If your heroine has to say something to her now-married crush, and he ushers her into another room for the conversation, have it be his bedroom and not his living room. Every time she takes a step closer or farther from that bed, she’ll feel it.As I mentioned before, The Town does it wrong. A bank robber has to woo the teller that he held up, so he meets with her at a Laundromat, then a Dunkin’ Donuts, then a community garden. These are neutral locations. If he has to talk to her again, why not force him to go back to the bank to do it? That’s a very uncomfortable location for him. It will constantly remind both him and the audience of the essential danger of this relationship.
This is your world. If you create a setting with subtextual meaning, then that’s one less thing you have to cram into the text. You take the burden off the dialogue. Don’t make your characters keep saying what they’re worried about, put what they’re worried about in the room, between them and their goal, and force them to physically go over, under, or through it to get what they want.
Don’t get embarrassed. The audience is far more accepting of unlikely locations than they are of melodramatic dialogue. If you give your actors a lot to react to, then they get to underact. If you make them churn up all the drama through dialogue, then they have to overact. Make it easy for them by choosing a location that is as extreme as you can get away with. Don’t just lower your archaeologist into an ancient crypt, make it an ancient crypt filled with snakes (after you’ve pre-loaded the scene by mentioning that he really hates snakes). Don’t just put him undercover at a Nazi rally, put him face-to-face with Hitler! Now you’ve got a memorable scene.
Excellent point. I never thought of this, but it's such a powerful tool! I'll definitely be looking for opportunities to do this.
It's sometimes tough if you're writing something that aspires to be more realistic or procedural to know where to draw the line location-wise. Not every hero can believably come face to face with Hitler. And not everyone has a plausible motivation for being in the most interesting place they might be. One little variation I heard from Clifford Odets via the special features on the new Criterion BD of SWEET SMELL OF SUCCESS is simply to add more characters. Don't have an important scene play out with only two characters. A third or fourth interested party either interrupting or distracting or trying to eavesdrop or just ignoring the leads and doing their own thing as they would in life can open up a scene to new and truer levels of conflict and authenticity.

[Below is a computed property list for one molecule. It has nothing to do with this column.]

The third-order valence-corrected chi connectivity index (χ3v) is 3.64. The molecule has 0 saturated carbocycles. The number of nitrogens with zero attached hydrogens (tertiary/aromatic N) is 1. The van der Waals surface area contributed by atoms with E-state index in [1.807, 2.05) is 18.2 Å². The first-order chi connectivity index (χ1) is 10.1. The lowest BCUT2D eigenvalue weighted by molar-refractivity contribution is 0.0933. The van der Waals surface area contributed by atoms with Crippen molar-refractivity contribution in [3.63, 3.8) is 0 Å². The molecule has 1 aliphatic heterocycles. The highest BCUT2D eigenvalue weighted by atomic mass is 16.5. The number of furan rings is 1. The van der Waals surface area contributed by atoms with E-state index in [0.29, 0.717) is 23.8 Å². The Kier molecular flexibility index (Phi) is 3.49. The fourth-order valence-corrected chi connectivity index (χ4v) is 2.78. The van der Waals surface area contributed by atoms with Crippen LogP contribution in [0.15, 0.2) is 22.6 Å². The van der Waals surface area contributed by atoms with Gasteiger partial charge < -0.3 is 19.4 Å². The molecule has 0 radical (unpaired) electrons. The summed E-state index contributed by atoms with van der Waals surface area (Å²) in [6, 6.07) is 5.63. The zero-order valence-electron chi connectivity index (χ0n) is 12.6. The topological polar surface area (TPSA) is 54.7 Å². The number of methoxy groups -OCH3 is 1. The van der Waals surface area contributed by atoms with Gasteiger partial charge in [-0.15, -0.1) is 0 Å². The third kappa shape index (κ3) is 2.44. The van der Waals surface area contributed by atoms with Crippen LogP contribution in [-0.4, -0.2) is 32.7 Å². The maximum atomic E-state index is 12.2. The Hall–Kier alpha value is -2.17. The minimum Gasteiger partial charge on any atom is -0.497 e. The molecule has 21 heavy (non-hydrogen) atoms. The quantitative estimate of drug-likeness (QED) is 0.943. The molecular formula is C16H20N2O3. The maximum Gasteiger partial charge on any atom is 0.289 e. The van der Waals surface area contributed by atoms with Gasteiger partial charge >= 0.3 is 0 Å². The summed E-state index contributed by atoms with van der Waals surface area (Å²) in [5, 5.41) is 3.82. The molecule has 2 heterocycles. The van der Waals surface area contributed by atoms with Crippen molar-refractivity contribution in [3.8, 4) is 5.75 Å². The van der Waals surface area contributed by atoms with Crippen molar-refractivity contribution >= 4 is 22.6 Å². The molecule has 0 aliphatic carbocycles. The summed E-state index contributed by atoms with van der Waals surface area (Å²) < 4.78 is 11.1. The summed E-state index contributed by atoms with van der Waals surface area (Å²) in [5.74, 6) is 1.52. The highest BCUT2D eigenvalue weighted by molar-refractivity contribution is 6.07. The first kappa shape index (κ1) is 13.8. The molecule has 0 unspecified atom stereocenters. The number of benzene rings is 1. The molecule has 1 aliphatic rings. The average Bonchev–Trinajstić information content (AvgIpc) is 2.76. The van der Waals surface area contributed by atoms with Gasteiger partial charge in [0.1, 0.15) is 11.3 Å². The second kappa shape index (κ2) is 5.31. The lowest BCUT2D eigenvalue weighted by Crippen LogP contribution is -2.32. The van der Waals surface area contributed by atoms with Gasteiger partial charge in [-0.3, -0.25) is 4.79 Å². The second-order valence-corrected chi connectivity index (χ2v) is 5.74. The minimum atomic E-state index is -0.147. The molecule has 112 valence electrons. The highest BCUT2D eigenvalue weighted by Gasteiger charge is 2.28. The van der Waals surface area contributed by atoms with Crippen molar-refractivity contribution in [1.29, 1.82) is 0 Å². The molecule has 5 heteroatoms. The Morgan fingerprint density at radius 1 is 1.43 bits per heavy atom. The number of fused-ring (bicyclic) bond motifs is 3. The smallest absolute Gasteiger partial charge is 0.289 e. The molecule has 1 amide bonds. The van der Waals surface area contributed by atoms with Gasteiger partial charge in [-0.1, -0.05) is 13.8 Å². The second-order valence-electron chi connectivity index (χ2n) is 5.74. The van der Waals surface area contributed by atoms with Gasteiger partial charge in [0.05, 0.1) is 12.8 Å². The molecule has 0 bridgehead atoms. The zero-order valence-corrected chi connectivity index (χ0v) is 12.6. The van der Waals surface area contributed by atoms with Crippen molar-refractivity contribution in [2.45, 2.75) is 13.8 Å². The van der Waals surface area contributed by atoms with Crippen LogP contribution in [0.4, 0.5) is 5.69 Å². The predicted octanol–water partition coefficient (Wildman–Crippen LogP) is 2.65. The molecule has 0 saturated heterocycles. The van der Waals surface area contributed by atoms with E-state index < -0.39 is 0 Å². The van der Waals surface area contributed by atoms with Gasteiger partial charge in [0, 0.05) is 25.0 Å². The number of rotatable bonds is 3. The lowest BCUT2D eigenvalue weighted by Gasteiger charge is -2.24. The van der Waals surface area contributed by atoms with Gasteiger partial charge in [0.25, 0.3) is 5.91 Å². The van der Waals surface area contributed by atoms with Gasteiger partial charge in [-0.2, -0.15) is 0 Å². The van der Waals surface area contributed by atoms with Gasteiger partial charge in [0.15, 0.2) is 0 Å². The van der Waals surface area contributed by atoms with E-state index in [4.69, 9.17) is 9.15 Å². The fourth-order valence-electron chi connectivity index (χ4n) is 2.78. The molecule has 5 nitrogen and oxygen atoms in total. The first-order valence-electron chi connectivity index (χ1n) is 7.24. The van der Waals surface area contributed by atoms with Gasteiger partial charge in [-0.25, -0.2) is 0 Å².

But every hero can come face to face with _their_ Hitler.
Certainly, you're right that such encounters are not entirely realistic... in a sense. This is an example of the difference between realistic and plausible. By putting your characters in extreme situations, you can create encounters that are entirely plausible, though not actually realistic...
In real life these things tend not to happen because people cling to safe spaces. One of the HUGE problems in adapting true stories or bio-pics is that real-world heroes tend to never actually meet their antagonists face to face. Because why would you? If you're locked in a power struggle with someone, they may dominate your every waking thought, and everything you do may be designed to take them down, but you're not going to ever go to their office and talk about that.
One of the most epic civic battles of the last century in the US was the one between Robert Moses and Jane Jacobs for the soul of New York, but I'd bet that they never actually met, which would make it very hard to make an honest movie about it.
So, no, it's not entirely realistic to put your hero in their least favorite place with their least favorite person, but I think that that's all the more reason to do it.
You have a lot more leeway in manipulating your plot (what happens to your heroes) than you do in manipulating your characters (how they respond). This is because audiences expect characters to act the way _they_ would act, but they don't necessarily expect the situations to reflect the sort of situations they get into. Audiences would rather see believable characters in unlikely situations than unlikely characters in believable situations.
If I see this entry as an extension of your idea of taking away the safe places, it makes much more sense to me.
But on first glance, especially in light of the Indiana Jones reference, it almost seemed like you were advocating something similarly extreme with all movies. And you probably are, at least in theory, though how it plays out is all in the details.
For instance, in THE TOWN, it would make sense to force Doug to meet Claire again at a bank. But wouldn't it be even more dramatic and less safe if it were, say, a Federal Credit Union where, I don't know, all of the Boston FBI guys went? And standing in line on that very day was his nemesis Adam Frawley?
That would probably be too much for me, breaking the more realistic tone of the world and taking me out of the story. But surely there's some wiggle room between a neutral laundromat and the Boston's most dramatically dangerous bank.
Off-topic a little: One of the things I think THE TOWN does pretty well to shore up this weakness of not coming face to face with the antagonist is to give Doug multiple secondary antagonists that he does face off against -- loose-canon partner James, evil boss Fergus and metonymic stand-ins like that lone beat cop in the middle of the street after the nun robbery.
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